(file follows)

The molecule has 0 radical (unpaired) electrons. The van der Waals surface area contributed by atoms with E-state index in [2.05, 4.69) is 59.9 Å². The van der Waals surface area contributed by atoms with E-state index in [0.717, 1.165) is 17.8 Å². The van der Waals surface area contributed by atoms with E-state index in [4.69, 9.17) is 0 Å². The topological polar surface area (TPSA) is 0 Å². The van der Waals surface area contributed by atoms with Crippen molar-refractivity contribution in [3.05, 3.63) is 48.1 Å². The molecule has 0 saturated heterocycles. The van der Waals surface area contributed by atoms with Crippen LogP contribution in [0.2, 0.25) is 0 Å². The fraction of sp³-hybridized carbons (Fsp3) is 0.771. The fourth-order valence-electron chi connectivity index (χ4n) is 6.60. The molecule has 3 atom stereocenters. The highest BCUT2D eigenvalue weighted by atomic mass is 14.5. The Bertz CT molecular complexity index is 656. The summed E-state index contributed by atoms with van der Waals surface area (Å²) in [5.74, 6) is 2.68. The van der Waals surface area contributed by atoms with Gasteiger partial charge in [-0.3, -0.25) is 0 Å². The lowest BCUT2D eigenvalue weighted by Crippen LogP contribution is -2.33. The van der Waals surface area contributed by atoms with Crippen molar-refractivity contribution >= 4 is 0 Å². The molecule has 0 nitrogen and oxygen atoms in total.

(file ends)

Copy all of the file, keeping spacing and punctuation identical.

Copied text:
The molecule has 0 radical (unpaired) electrons. The van der Waals surface area contributed by atoms with E-state index in [2.05, 4.69) is 59.9 Å². The van der Waals surface area contributed by atoms with E-state index in [0.717, 1.165) is 17.8 Å². The van der Waals surface area contributed by atoms with E-state index in [4.69, 9.17) is 0 Å². The topological polar surface area (TPSA) is 0 Å². The van der Waals surface area contributed by atoms with Crippen molar-refractivity contribution in [3.05, 3.63) is 48.1 Å². The molecule has 0 saturated heterocycles. The van der Waals surface area contributed by atoms with Crippen LogP contribution in [0.2, 0.25) is 0 Å². The fraction of sp³-hybridized carbons (Fsp3) is 0.771. The fourth-order valence-electron chi connectivity index (χ4n) is 6.60. The molecule has 3 atom stereocenters. The highest BCUT2D eigenvalue weighted by atomic mass is 14.5. The Bertz CT molecular complexity index is 656. The summed E-state index contributed by atoms with van der Waals surface area (Å²) in [5.74, 6) is 2.68. The van der Waals surface area contributed by atoms with Gasteiger partial charge in [-0.3, -0.25) is 0 Å². The lowest BCUT2D eigenvalue weighted by Crippen LogP contribution is -2.33. The van der Waals surface area contributed by atoms with Crippen molar-refractivity contribution >= 4 is 0 Å². The molecule has 0 nitrogen and oxygen atoms in total.